5. Domestic violence
The advice during the pandemic has been constant: Stay at home. But for victims of domestic violence, home is no safe haven. A new study from Rutgers University finds that the pandemic has led to a surge in domestic violence, leaving victims and their children struggling for access to food, transportation and a safe place to live. Faced with the choice of abuse or homelessness, some victims were forced to move back into unsafe situations. Others faced pandemic-related barriers, such as a lack of child care or employment opportunities, that pressured them to live near their abusers.
THIS JUST IN ...
Government funding deal reached
House Speaker Nancy Pelosi and Treasury Secretary Steven Mnuchin clinched a deal to take the threat of a government shutdown at the end of the month off the table. The bipartisan agreement would fund the government through December 11.
Tropical Storm Paulette is back from the dead in what being called a 'zombie tropical storm'
What else can we expect from this cursed year?
Elon Musk promises a $25,000 Tesla in about 3 years
Be warned: The Tesla CEO has a history of sometimes under-delivering on promises.
We now know why an entire village lost its broadband at the same time every day for 18 months
Really gives a whole new meaning to the phrase "break the internet."
Mike Tyson will be voting for the first time ever
His felony conviction previously stripped him of his right to vote. A recent law in Nevada changes that.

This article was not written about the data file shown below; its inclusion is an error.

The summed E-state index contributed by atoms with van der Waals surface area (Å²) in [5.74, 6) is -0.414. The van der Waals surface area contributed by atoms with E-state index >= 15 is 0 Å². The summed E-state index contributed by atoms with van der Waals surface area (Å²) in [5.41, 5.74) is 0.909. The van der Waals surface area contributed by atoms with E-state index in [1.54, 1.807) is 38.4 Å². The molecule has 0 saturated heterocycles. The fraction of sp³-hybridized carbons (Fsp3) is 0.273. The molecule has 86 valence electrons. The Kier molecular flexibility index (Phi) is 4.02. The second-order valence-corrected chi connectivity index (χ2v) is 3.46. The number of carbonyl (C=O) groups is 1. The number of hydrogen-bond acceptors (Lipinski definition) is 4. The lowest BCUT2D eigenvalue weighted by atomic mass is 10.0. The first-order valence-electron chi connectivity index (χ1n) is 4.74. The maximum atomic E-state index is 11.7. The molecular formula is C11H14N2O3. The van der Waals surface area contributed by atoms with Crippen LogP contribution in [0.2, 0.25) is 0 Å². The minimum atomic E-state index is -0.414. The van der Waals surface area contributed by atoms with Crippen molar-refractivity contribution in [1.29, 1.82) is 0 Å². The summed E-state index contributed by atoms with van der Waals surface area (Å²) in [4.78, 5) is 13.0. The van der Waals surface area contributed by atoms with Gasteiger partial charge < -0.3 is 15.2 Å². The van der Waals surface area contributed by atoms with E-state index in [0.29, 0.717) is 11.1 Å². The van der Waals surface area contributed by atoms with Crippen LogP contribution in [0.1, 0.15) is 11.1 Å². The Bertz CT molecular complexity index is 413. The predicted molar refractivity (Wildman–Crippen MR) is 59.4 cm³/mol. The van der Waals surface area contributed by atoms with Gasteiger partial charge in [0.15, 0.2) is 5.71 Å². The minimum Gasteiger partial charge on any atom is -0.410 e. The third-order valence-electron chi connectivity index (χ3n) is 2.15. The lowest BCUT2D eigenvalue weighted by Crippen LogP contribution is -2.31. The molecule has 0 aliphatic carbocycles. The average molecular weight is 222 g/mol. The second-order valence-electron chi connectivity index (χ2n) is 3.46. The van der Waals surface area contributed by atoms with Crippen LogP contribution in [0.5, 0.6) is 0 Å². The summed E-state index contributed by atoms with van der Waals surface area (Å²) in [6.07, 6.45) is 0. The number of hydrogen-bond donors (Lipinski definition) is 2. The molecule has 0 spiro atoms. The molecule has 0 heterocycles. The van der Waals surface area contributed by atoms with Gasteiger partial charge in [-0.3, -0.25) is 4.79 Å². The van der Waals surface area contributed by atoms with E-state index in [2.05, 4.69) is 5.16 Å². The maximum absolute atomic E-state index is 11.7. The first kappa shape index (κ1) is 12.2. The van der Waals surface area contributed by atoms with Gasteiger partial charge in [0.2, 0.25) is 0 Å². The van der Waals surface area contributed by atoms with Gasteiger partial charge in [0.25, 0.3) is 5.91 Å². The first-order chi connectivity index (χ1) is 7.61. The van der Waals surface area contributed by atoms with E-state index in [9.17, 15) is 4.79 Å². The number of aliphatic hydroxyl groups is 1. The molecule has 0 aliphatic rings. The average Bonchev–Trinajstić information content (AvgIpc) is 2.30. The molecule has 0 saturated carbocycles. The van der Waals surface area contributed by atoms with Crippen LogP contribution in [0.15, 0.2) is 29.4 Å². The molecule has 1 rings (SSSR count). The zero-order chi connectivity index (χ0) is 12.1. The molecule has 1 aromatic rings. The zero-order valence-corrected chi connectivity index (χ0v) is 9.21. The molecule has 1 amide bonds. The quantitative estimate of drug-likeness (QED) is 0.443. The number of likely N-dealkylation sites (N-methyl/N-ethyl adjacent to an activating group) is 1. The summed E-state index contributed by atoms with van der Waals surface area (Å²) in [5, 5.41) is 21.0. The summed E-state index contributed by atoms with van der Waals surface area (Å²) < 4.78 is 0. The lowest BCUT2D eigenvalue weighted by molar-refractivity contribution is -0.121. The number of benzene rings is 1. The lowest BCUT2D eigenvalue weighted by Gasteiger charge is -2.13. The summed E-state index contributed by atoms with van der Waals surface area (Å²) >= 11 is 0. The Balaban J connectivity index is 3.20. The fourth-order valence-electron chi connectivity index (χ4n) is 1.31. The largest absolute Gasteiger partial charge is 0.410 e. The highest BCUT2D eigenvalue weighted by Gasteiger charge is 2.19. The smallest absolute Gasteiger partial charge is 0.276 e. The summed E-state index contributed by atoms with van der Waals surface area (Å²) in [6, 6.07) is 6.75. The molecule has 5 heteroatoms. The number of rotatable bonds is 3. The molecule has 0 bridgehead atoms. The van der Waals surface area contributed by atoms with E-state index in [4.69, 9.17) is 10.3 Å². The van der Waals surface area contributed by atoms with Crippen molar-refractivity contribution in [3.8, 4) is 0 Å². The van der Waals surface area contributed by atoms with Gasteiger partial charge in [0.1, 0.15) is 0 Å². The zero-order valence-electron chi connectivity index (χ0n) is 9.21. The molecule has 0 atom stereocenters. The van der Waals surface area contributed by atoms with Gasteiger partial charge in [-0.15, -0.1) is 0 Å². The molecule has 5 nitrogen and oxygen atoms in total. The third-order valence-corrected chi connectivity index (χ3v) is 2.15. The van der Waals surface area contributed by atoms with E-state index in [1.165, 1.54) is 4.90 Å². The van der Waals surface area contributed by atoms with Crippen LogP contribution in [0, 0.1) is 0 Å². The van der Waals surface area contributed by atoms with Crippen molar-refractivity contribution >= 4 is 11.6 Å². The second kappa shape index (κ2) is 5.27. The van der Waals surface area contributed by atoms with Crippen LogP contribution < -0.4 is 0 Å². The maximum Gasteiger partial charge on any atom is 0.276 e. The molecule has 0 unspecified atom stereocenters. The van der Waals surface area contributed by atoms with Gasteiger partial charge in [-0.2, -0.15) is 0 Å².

Reese's is putting pretzels in its peanut butter cups
Because, as Hershey's candy brand said, "The hell with it. It's 2020."
That's how many students the University of California unfairly admitted between 2013 and 2019, the state auditor announced. The findings come more than a year after several wealthy parents were arrested in the college admissions scandal known as Operation Varsity Blues.
"If the nominee reaches the Senate floor, I intend to vote based upon their qualifications."
GOP Sen. Mitt Romney, signaling that he's on board with the Senate taking up a new Supreme Court nominee during the current election year. His announcement all but ensures that whoever Trump puts forward will be confirmed.
The special ingredient in Sriracha
The secret to the hot sauce we all know and love is actually quite simple. (Click here to view.)